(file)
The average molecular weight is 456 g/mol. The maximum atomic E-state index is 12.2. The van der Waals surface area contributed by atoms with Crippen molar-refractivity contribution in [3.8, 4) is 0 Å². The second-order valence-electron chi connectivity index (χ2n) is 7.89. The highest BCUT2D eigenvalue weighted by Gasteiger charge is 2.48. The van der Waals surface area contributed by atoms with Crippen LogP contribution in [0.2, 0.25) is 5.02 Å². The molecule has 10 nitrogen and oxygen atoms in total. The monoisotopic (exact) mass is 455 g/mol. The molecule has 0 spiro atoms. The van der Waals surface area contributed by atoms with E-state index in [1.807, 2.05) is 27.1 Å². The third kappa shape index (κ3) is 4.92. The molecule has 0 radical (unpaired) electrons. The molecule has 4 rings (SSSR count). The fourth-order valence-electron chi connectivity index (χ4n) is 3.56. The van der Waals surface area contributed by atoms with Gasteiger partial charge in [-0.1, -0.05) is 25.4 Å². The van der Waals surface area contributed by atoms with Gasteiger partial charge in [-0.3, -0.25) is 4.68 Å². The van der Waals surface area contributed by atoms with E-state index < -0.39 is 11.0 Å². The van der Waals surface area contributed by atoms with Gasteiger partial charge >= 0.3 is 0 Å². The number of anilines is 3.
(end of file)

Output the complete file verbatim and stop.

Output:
The average molecular weight is 456 g/mol. The maximum atomic E-state index is 12.2. The van der Waals surface area contributed by atoms with Crippen molar-refractivity contribution in [3.8, 4) is 0 Å². The second-order valence-electron chi connectivity index (χ2n) is 7.89. The highest BCUT2D eigenvalue weighted by Gasteiger charge is 2.48. The van der Waals surface area contributed by atoms with Crippen LogP contribution in [0.2, 0.25) is 5.02 Å². The molecule has 10 nitrogen and oxygen atoms in total. The monoisotopic (exact) mass is 455 g/mol. The molecule has 0 spiro atoms. The van der Waals surface area contributed by atoms with E-state index in [1.807, 2.05) is 27.1 Å². The third kappa shape index (κ3) is 4.92. The molecule has 0 radical (unpaired) electrons. The molecule has 4 rings (SSSR count). The fourth-order valence-electron chi connectivity index (χ4n) is 3.56. The van der Waals surface area contributed by atoms with Gasteiger partial charge in [-0.1, -0.05) is 25.4 Å². The van der Waals surface area contributed by atoms with Gasteiger partial charge in [-0.3, -0.25) is 4.68 Å². The van der Waals surface area contributed by atoms with E-state index < -0.39 is 11.0 Å². The van der Waals surface area contributed by atoms with Gasteiger partial charge >= 0.3 is 0 Å². The number of anilines is 3.